As ELT goes digital and expands into multi-faceted, multi-platform products (but with books not set to disappear anytime soon) and publishers restructuring all over the place, you might find yourself, as an author or editor, dealing with people with a whole array of unfamiliar job titles. Most of the people who do these jobs find themselves constantly answering the question “What is it exactly you do?” — if their blogs are anything to go by. To save you being that person at the coffee machine, here’s a rundown of some of the more common roles.
Jani Reddy on 10 things I wish I’d known before my first IATEFL
Thank you Ann Neil for your detailed information on IATEFL conference experiences....
April 26, 2018 6:06 am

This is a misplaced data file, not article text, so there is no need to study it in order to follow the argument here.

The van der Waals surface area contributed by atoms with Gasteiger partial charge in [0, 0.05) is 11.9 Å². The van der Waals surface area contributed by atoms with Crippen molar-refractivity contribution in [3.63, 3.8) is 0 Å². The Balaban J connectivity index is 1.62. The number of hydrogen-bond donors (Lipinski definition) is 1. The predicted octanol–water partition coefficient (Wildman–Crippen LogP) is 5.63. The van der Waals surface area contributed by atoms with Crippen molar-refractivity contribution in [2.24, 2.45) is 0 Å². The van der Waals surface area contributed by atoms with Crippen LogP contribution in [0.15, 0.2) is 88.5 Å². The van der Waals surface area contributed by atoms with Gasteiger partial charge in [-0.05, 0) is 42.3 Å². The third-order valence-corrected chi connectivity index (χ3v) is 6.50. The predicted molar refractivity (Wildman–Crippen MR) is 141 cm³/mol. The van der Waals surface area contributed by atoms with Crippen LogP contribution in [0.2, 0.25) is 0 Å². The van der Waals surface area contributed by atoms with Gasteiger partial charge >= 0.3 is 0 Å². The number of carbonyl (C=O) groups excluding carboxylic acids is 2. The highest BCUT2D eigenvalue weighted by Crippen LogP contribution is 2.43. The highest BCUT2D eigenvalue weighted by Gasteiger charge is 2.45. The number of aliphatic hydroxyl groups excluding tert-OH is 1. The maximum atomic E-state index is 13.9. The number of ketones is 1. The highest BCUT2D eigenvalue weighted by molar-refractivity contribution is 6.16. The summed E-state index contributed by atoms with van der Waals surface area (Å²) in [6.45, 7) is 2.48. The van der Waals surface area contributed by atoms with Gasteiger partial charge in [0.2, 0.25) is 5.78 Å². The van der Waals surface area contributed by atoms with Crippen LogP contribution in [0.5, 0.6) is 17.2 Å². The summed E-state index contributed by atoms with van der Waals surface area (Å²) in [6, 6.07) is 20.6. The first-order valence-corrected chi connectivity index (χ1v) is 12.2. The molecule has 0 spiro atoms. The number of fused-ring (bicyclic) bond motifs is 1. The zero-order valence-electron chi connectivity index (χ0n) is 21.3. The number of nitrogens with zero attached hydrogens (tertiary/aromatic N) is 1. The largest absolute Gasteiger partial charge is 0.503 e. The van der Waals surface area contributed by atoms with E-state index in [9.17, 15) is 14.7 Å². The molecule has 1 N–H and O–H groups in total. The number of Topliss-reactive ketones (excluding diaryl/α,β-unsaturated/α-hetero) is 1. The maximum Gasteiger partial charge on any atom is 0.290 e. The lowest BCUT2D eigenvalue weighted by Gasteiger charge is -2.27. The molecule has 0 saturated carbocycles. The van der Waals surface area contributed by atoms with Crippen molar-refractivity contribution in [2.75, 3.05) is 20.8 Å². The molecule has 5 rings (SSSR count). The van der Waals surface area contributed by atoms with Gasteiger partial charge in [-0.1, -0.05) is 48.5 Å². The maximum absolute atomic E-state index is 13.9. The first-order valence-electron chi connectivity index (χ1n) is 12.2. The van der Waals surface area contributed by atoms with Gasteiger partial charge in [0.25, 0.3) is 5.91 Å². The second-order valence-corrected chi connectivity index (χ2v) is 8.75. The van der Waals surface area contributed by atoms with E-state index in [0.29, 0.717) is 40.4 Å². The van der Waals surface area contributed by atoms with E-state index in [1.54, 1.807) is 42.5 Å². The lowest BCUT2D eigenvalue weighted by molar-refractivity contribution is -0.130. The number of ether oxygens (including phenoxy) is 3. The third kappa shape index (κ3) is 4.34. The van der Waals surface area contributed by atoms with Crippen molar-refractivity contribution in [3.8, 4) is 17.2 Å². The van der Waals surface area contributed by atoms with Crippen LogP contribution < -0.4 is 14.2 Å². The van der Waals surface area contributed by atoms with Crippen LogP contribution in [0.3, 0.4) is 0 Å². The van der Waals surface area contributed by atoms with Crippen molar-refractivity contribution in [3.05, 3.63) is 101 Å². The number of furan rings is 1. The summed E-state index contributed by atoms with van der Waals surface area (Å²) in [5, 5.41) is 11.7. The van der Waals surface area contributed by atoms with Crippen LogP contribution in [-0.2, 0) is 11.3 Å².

Tim Gifford on What is Learner Experience Design?
That's a terrific description! Thanks for sharing it, Mike.
April 17, 2018 12:49 pm
mike on What is Learner Experience Design?
Learner experience design concerns itself with attempting to create an environment that...
April 16, 2018 7:16 pm
Michael Butler on Why online teaching liberates ESL teachers
@Justine Love, I think this depends a lot on what you mean...
April 13, 2018 12:29 pm
Pamela on Why online teaching liberates ESL teachers
Hi. I'm considering a second career teaching English as a foreign language....
April 11, 2018 4:39 am
Natalia Malkina on What is the Jobs To Be Done approach to product development (and why does ELT need to care)?
Thanks a lot for this highly practical article which is really very...
April 7, 2018 5:18 am
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